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I've been surprised to find that-- especially when looking for work in a
different city-- e-mail is a great networking tool. It can be a lot easier
on the "newbie" (or job-hunter). Instead of trying to catch the contact
in, or worrying about bothering him/her at a bad time, a well-crafted
e-mail message can be an effective introduction, and the contact can
respond in a free moment rather than being put "on the spot." A lot of
professional organizations' directories list e-mail addresses, which makes
it simple to find potential contacts.
I've done a lot of networking while looking into a new city recently via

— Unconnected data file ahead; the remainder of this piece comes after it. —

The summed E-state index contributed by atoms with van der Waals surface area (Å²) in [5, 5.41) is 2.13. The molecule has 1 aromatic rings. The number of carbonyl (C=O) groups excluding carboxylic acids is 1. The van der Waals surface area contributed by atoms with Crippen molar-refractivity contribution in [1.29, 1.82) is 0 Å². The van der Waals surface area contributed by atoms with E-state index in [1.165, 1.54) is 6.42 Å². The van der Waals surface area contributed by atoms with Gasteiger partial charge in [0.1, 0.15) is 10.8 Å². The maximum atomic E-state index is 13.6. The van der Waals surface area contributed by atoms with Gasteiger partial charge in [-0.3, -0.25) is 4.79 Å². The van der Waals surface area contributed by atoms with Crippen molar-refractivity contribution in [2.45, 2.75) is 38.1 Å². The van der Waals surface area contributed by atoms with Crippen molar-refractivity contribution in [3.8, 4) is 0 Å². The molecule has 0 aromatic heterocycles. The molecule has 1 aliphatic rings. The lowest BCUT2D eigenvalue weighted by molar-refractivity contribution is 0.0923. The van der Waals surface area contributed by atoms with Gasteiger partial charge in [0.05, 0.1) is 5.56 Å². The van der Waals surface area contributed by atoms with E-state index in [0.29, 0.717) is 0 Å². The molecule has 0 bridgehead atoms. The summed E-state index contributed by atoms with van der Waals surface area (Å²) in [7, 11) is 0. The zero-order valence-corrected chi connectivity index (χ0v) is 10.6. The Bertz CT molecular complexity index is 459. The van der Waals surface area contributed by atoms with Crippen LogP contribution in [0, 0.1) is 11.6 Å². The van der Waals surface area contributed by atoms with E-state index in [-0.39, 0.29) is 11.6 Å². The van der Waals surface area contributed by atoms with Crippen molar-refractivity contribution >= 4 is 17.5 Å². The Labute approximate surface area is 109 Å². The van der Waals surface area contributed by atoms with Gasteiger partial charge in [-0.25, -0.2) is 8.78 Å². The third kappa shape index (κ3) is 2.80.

e-mail, and people have been incredibly, overwhelmingly helpful! The
informality of e-mail, perhaps, is the reason people have been so much more
receptive to my e-mail messages than to phone calls.
Just another route to try!
- Vanessa Weibler
---------------------- Forwarded by Vanessa Weibler/SAM/CORP/Highmark on
04/14/98 10:48 AM ---------------------------
Dick Schellens <richard_schellens -at- MAIL -dot- GDT1 -dot- COM> on 04/14/98 11:49:15 AM
Please respond to richard_schellens -at- MAIL -dot- GDT1 -dot- COM
To: TECHWR-L -at- LISTSERV -dot- OKSTATE -dot- EDU
cc: (bcc: Vanessa Weibler/SAM/CORP/Highmark)
Subject: Re: Newbies getting jobs...
I agree that the networking is critical. Here's another idea: (I
document software so this has that slant... correct the seasoning to
your own taste)
Keep an eye out in your local paper for software engineer and/or
project leader ads. Often a team is being assembled for a specific
project. I've responded to these ads and have been 2 months ahead of
other documentation types. If they like you, they may never even
advertise for the documentation position.
dicksc -at- gdt1 -dot- com